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Nambuma (Malawi) (AFP) – Under the scorching sun at a trading post in Malawi, Chikumbutso Chekeni and his wife head to their tobacco sheds to dry their freshly harvested leaf.
Nambuma, 35 kilometers (20 miles) northwest of the capital Lilongwe, was once a thriving agricultural town, backed by vast tobacco-growing enterprises.
Today, even during harvest season, the city is sleepy, leading some farmers to think about switching from tobacco to the newly legalized marijuana.
Malawi is one of the poorest countries in the world but a major tobacco producer, ranking first in the world for burley and seventh for overall production.
No other economy is more dependent on the leaf. Government statistics indicate that more than 70% of the country’s export revenue comes from tobacco.
“The main challenge we face as farmers is the problem of low prices, which is really killing us,” said Chekeni, who has been growing tobacco for 22 years.
Revenues from tobacco, dubbed “Malawi’s green gold”, have declined over the past decade due to falling global demand driven by anti-tobacco campaigns.
Despite the low prices, he sees no other choice but to continue farming. It’s the only job he knows.
This year has been particularly bad. Low volumes and low prices at auction houses in Lilongwe forced the Tobacco Commission to reduce trading to three days a week.
Even during these three days, the sales last only one hour.
“The future for tobacco farming is bleak,” said grower Yona Mkandawire. “We should now have a lot of tobacco in the warehouses and more trucks at the receiving dock, but there is a lot of empty space here.”
Despite a sharp decline in tobacco revenue over the years, the Malawian government still calls it a “strategic crop” and champions the country’s continued investment in its production.
Last year, tobacco brought in Malawi $173.5 million, down 27% from the previous year, the Tobacco Commission said.
Tobacco Commission chief executive Joseph Chidanti Malunga told AFP that this year’s harvest will be 50 million kilograms less than what buyers are looking for.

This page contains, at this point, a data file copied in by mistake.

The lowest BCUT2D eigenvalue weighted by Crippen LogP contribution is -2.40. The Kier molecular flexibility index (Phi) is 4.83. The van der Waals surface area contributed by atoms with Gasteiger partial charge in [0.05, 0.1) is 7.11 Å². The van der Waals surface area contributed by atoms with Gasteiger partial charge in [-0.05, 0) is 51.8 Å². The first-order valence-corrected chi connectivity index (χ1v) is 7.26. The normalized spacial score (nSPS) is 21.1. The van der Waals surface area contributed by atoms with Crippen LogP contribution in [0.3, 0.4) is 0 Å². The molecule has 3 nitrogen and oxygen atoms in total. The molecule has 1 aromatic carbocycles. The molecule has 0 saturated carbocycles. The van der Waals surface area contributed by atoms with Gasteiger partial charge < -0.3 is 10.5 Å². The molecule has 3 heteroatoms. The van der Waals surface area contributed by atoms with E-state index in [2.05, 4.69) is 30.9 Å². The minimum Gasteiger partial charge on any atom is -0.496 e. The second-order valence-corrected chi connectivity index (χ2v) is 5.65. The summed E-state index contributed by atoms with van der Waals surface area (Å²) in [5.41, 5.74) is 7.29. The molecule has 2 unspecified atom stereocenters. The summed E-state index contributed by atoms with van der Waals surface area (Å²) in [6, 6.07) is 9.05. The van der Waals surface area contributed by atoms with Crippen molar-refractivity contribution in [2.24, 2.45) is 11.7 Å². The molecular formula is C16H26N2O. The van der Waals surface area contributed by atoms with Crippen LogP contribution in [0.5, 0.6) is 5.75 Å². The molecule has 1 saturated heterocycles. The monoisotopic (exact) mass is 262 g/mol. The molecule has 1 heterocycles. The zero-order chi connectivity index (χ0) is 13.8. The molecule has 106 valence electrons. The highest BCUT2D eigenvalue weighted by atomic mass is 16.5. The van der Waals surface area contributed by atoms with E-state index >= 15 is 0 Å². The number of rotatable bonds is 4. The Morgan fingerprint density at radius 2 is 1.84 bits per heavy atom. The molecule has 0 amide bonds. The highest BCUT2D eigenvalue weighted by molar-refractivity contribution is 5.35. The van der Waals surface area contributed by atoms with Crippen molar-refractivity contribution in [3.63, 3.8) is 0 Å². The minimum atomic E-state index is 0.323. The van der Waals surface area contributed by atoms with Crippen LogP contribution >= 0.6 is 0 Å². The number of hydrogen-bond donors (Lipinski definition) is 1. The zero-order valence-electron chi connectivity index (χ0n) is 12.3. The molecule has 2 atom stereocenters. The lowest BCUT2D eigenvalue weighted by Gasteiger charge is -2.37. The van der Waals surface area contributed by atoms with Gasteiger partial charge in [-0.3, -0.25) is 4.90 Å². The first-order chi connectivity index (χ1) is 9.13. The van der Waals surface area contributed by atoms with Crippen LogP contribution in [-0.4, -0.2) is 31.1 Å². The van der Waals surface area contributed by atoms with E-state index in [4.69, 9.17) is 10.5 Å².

But he insisted that Malawi needs tobacco as it is the only crop that earns foreign currency.
“We can’t give up on this no matter how,” he said. “All we’re doing now is making sure we’re producing tobacco the way customers want it.”
In the first week of sales, prices were down more than 20% from a year ago, according to local media.
The drop in prices has seen some farmers try new crops, including recently legalized cannabis.
Malawi legalized the cultivation of cannabis for medical and industrial purposes in February 2020.
Falice Nkhoma, part of the Tilitonse cooperative for cannabis growers, quit tobacco due to falling prices.
“I have been growing Burley tobacco since 2014…but with very little benefit as prices were always low,” Nkhoma said. It has little to show for producing the so-called green gold.
“So this year, when I heard that some people would grow cannabis, I was really excited. I bought the seeds and hope that growing cannabis will bring me good yields,” he said. she declared.
It is time for Malawi to diversify its economy, said Betchani Tchereni, professor of economics at the Malawi University of Business and Applied Sciences.
“We just need to get the economy going again. If it’s soy, then let’s do soy. If it’s cannabis, then let’s focus on cannabis,” he said.
But cultivation licenses could be prohibitive for some aspiring farmers.
The growers, who operate in groups of about 30, must pay an average of $10,000 per group in agricultural license fees.
Easing the process of obtaining cannabis licenses would give farmers an immediate boost.
“It takes about three months to mature, then boom, we have forex,” Tchereni said.
“The licenses can’t be that expensive.”
Cannabis cultivation is not new to Malawi, but has yet to develop on an industrial scale.
According to a 2011 World Bank report, Malawi hemp, known locally as ‘chamba’ or ‘Malawi Gold’, is among the ‘best and finest’ sativas in the world.
© 2022 AFP